Condensation in loft and upper floor


Postby catherinemuirhead » Sat Mar 08, 2008 12:06 pm

I have read previous advice on your site re this topic but even after having cavity wall and loft insulation fitted still have a major problem with condensation. The loft seems to be worse since having the insulation fited and is dripping with condensation. My 2 front bedroons have black spores in the front facing corners and along the all off the window frames on this floor. There doesn't seem to be a problem with downstairs windows/ceilings. I try to clean this away and open the windows as much as possible - this helps but the problem always returns.

Could the windows be the problem? They are standard UPC double glazed and have been in the house since built around 1980. Advice on your site suggested they may need trickle vents. Can these be fitted or will windows have to be replaced? Also could there be a problem with the ventliation in the loft ? Would this be costly to fix?

We need to try and fix this problem as cheaply as possible as we want to sell in the not to distant future. Can anyone help, please?!
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Postby ALDA » Sat Mar 08, 2008 5:56 pm

CM,

DID YOUR LOFT INSULATION INSTALLER COVER OVER ANY SOFFIT BOARD VENTILATORS OR TAKE THE INSULATION TO FAR INTO THE EAVES, RESTRICTING AIR FLOW?

THIS WOULD INCREASE THE CONDENSATION PROBLEM IN YOUR LOFT!

FITTING EXTRA SOFFIT VENTS WILL HELP TOO.

MOST IMPORTANTLY, WARM MOISTURE LADEN AIR IS PASSING INTO YOUR LOFT SOMEWHERE AND THIS ENTRY POINT/S MUST BE LOCATED AND REMEDIED.

ENSURE LOFT HATCH CLOSES AND IS SEALED.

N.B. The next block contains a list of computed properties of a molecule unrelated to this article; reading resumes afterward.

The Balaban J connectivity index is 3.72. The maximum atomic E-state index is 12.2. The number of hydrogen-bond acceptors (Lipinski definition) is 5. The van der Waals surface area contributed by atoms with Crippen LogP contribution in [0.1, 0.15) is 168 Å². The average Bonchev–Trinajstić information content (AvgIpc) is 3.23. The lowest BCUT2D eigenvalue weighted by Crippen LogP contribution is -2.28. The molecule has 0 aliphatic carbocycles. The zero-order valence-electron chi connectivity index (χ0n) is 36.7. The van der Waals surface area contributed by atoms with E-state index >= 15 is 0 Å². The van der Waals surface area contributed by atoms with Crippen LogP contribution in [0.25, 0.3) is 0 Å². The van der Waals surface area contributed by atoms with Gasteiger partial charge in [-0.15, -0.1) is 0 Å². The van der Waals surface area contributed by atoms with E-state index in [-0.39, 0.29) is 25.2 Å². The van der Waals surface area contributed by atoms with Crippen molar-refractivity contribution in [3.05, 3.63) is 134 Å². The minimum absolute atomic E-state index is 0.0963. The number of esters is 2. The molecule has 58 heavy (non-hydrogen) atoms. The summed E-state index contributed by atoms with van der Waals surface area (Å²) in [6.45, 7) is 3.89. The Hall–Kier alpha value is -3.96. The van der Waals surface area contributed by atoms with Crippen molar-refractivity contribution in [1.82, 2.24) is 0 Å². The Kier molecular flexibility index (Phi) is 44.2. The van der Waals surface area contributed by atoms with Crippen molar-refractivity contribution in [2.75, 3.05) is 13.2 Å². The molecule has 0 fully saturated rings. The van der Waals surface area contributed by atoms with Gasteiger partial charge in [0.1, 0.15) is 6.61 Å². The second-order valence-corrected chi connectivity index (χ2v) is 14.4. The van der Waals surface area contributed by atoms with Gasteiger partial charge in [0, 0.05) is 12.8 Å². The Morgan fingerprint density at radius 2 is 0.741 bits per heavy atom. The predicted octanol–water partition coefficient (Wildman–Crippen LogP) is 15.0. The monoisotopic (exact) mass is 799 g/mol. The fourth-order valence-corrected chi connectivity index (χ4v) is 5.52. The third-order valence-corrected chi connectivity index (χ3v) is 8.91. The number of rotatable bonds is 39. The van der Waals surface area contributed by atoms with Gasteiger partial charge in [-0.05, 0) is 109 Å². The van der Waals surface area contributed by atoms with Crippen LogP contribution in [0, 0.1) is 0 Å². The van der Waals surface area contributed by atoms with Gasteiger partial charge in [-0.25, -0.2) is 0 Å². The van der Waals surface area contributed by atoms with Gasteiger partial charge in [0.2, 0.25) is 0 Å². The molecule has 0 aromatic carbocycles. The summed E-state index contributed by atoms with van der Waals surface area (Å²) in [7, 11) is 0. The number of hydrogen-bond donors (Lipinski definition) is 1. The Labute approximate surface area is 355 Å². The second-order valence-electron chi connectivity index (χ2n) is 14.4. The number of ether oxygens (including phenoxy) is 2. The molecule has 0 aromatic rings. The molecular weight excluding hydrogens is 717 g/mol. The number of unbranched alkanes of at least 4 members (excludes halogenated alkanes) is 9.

ANY CEILING LIGHT FITTINGS THAT PROTRUDE INTO LOFT SHOULD HAVE SEALED COVERS OVER THEM.

CRACKS IN CIELING SHOULD BE FILLED TO SEAL.

ENSURE ANY EXTRACTORS THAT REMOVE MOISTURE LADEN AIR FROM BATHROOM OR KITCHEN AND VENT TO OUTSIDE VIA LOFT SPACE ARE NOT LEAKING INTO LOFT(CURE SPLITS & LOOSE JOINTS IN DUCTING)

THE CORNERS OF THE ROOMS ARE THE MOST PRONE AREAS TO MOULD GROWTH EVEN AFTER INSTALLING CAVITY INSULATION AND LOFT INSULATION SIMPLY BECAUSE GETTING THE INSULATION TO THESE POINTS IS THE MOST DIFFICULT PART OF THE JOB AND MAY NOT BE FULLY COVERED WITH INSULATION.

TRICKLE VENTILATORS CAN ONLY HELP THE SITUATION AS ANY VENTILATION WILL HELP TO GET RID OF MOIST AIR AND REPLACE WITH DRYER AIR.(SO I WOULD FIT THEM IF POSSIBLE)
ALSO IF YOU ARE COMFORTABLE WITH THE IDEA OF LEAVING WINDOW/S OPEN SLIGHTLY IN ROOM/S AFFECTED, OVERNIGHT, THIS WILL HELP A LOT.
TRY NOT TO PUT MOISTURE IN THE AIR WHERE YOU CAN.

YOU SHOULD TRY TO ATTAIN AT LEAST ONE FULL AIR CHANGE PER DAY TO YOUR HOME AT A TIME THAT IS APPROPRIATE FOR YOU.

IF YOU CAN AFFORD TO KEEP THE HEATING ON, THIS WILL HELP RETAIN MOISTURE IN THE AIR RATHER THAN CONDENSING OUT ONTO COLD SURFACES AS IT DOES WHEN HEATING IS TURNED OFF.

IT IS ALL ABOUT FINDING A BALANCE WITH HEATING, VENTILATION AND INSULATION TO ACHIEVE THE CONDITIONS THAT YOU CAN LIVE WITH.

HOPE THIS IS OF SOME HELP TO YOU.

ALDA.
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Postby cruque1 » Sat Mar 08, 2008 10:20 pm

Catherine, Alda is spot on right about needing to find the right balance of heating and ventilation but my experience with trickle vents is that they usually don't work as they simply don't allow sufficient air movement on their own (i.e. The Buidings Regs used to assume that you would open your windows regularly to provide rapid ventilation at times when moisture was high e.g.cooking, bathing).

Modern lifestyles and our obsession with energy efficiency mean that a different approach is needed. It won't necessarily be the cheap option you were hoping for but try putting 'Heat Recovery Ventilation' in to Google and you should be able to track down a contractor that can fit a system which a) works b) is energy efficient and c) does not lead to cold draughts.
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